4 Ways Agency Pros Can Do More By Doing Less

By | September 2, 2015
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Greg McKeown is an Essentialist. If that particular belief system sounds foreign to you, don’t worry: he made it up. But in doing so, he might have found the secret to working and living better.

McKeown is a business consultant and author of the book Essentialism: The Disciplined Pursuit of Less. In the book, he’s created a smart, necessary new belief system for work and life that emphasizes getting more done by doing less.

“The way of the Essentialist isn’t about setting New Year’s resolutions to say ‘no’ more, or about pruning your inbox, or about mastering some new strategy in time management,” McKeown writes. “It is about pausing constantly to ask, ‘Am I investing in the right activities?’”

The Essentialist skillset is, well, essential for marketing agency owners and pros. There are more marketing channels and activities than ever. Clients continually demand results. And marketers have never been under more pressure to prove ROI.

Unfortunately, agency culture and business culture at large often prize a “do-it-all” mentality where success means constant multi-tasking and juggling a variety of tasks. But research shows that multi-tasking like this reduces IQ, decreases productivity and can potentially do permanent damage to your cognitive capacities.

In short, there’s never been a more important time for marketing agency pros to become Essentialists. Here’s how to do it.

1. Ask the Most Important Question

You must ask yourself: What is the one thing I could do (at this moment, this month, this year, in your life) that would make the highest contribution?

There are unprecedented choices available to us today. Resisting obligations and distractions is harder than ever. That makes answering the above question the critical first step to becoming an Essentialist. As McKeown writes:

“The word ‘priority’ came into the English language in the 1400s. It was singular. It meant the very first or prior thing. It stayed singular for the next 500 years. Only in the 1900s did we pluralize the term and start talking about priorities.”

Step one to becoming an Essentialist is taking back the roots of the word.

2. Get Tougher—Way Tougher—On Yourself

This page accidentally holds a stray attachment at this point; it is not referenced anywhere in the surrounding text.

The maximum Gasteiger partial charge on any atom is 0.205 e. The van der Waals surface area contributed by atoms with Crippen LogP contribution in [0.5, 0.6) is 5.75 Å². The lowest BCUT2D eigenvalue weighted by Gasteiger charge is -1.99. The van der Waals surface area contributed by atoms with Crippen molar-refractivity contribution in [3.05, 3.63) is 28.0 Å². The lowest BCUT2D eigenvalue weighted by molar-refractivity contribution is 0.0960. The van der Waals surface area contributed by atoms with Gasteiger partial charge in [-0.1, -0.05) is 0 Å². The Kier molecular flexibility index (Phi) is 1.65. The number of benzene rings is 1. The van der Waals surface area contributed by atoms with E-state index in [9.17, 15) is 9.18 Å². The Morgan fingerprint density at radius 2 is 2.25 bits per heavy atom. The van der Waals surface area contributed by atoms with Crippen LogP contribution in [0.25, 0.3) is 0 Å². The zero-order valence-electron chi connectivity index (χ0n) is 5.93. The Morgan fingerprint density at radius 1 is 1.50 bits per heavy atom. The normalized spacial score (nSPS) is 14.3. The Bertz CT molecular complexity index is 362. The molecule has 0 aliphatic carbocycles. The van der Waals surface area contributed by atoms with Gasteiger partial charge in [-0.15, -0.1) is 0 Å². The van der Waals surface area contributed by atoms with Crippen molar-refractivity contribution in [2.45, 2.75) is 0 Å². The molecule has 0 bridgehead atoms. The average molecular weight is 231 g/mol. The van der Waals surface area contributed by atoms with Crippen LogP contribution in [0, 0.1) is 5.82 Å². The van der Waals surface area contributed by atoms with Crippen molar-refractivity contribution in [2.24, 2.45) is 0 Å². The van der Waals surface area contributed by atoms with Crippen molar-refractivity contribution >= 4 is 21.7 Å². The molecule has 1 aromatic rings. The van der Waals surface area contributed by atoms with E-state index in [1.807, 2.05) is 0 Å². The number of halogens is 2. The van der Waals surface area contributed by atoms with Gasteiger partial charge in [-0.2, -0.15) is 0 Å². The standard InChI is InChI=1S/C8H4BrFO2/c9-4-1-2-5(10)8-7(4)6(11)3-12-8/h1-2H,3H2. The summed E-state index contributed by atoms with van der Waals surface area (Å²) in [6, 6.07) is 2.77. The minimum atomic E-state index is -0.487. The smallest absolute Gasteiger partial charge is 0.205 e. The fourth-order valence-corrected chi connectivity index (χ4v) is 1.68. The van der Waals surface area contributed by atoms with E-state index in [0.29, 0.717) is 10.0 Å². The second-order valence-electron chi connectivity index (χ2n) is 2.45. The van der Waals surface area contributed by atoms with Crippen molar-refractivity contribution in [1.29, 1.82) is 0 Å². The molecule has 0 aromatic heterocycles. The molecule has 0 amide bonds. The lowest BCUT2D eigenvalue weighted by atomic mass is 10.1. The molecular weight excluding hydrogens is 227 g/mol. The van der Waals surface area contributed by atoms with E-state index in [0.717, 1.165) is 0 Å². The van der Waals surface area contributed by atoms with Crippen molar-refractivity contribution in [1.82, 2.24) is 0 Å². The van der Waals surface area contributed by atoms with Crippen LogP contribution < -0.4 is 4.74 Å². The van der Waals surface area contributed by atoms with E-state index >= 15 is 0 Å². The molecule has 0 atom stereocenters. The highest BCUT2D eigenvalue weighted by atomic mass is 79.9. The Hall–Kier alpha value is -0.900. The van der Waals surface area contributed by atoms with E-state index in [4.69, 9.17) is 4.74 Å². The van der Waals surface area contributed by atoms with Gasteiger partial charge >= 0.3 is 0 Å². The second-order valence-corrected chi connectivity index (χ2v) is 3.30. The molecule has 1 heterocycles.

Stop asking “Do I like this pursuit or activity?” and start asking yourself “Is this absolutely necessary?” You’ll need to hold yourself to a much stricter standard as opportunities, activities and events arise. If you’re not all in on it, you’re all out.

Don’t worry if determining the right moves takes time. McKeown writes of the skilled Essentialist:

“Because they will commit and ‘go big’ on one or two activities or ideas, they deliberately explore more options at first to ensure they pick the right one later.”

Once you do determine the right moves, you’ll need to say “no” to the others which, McKeown notes, takes both mental and emotional fortitude that you may need to learn and become more comfortable with over time.

3. Destroy the Big Three Assumptions

There are three assumptions we either tell ourselves or broadcast to others that must be utterly and categorically destroyed before you truly master an Essentialist lifestyle. These three assumptions are:

  • “I have to.”
  • “It’s all important.”
  • “I can do both.”

All three must never be thought or spoken again. They must be replaced, McKeown notes, with:

  • “I choose to.”
  • “Only a few things really matter.”
  • “I can do anything, but not everything.”

4. Create the Space to Think Through the Essentials

Once you have the mental framework to start thinking about obligations and actions in the right way, you must create the space and time to think through them.

In other words, just because you know the essentials of Essentialism doesn’t mean you’ll immediately know what one or two things you must go big on, and what hundred or two hundred things to ignore.

You have to work at it. “To discern what is truly essential, we need the space to think, time to look and listen, permission to play, wisdom to sleep, and the discipline to apply highly selective criteria to the choices we make,” McKeown says.

This is extremely difficult in current business culture. The activities McKeown lists as necessary are often seen as luxuries or frivolities, not rigorous, essential tasks. To succeed at becoming an Essentialist, you’ll need to toss this non-essential idea out the window.

A great first step is to read through the whole book.

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